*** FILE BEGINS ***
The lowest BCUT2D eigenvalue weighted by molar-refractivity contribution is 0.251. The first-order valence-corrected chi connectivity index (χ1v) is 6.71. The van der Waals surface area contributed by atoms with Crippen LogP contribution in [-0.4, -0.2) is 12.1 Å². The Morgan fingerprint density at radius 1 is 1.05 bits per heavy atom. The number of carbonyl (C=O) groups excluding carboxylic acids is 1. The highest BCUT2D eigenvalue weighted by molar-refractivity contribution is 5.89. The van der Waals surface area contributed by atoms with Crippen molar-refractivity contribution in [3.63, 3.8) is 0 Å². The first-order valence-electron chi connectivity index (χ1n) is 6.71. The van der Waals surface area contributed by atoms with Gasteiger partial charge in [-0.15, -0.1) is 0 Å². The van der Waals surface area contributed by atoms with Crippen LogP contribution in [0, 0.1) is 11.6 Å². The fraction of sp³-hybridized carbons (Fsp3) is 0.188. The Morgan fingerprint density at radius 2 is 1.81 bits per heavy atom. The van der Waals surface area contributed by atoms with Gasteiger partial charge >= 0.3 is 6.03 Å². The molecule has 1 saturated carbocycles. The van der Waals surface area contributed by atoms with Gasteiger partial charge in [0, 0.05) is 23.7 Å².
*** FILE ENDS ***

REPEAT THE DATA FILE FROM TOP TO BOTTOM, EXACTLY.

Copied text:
The lowest BCUT2D eigenvalue weighted by molar-refractivity contribution is 0.251. The first-order valence-corrected chi connectivity index (χ1v) is 6.71. The van der Waals surface area contributed by atoms with Crippen LogP contribution in [-0.4, -0.2) is 12.1 Å². The Morgan fingerprint density at radius 1 is 1.05 bits per heavy atom. The number of carbonyl (C=O) groups excluding carboxylic acids is 1. The highest BCUT2D eigenvalue weighted by molar-refractivity contribution is 5.89. The van der Waals surface area contributed by atoms with Crippen molar-refractivity contribution in [3.63, 3.8) is 0 Å². The first-order valence-electron chi connectivity index (χ1n) is 6.71. The van der Waals surface area contributed by atoms with Gasteiger partial charge in [-0.15, -0.1) is 0 Å². The van der Waals surface area contributed by atoms with Crippen LogP contribution in [0, 0.1) is 11.6 Å². The fraction of sp³-hybridized carbons (Fsp3) is 0.188. The Morgan fingerprint density at radius 2 is 1.81 bits per heavy atom. The van der Waals surface area contributed by atoms with Gasteiger partial charge >= 0.3 is 6.03 Å². The molecule has 1 saturated carbocycles. The van der Waals surface area contributed by atoms with Gasteiger partial charge in [0, 0.05) is 23.7 Å².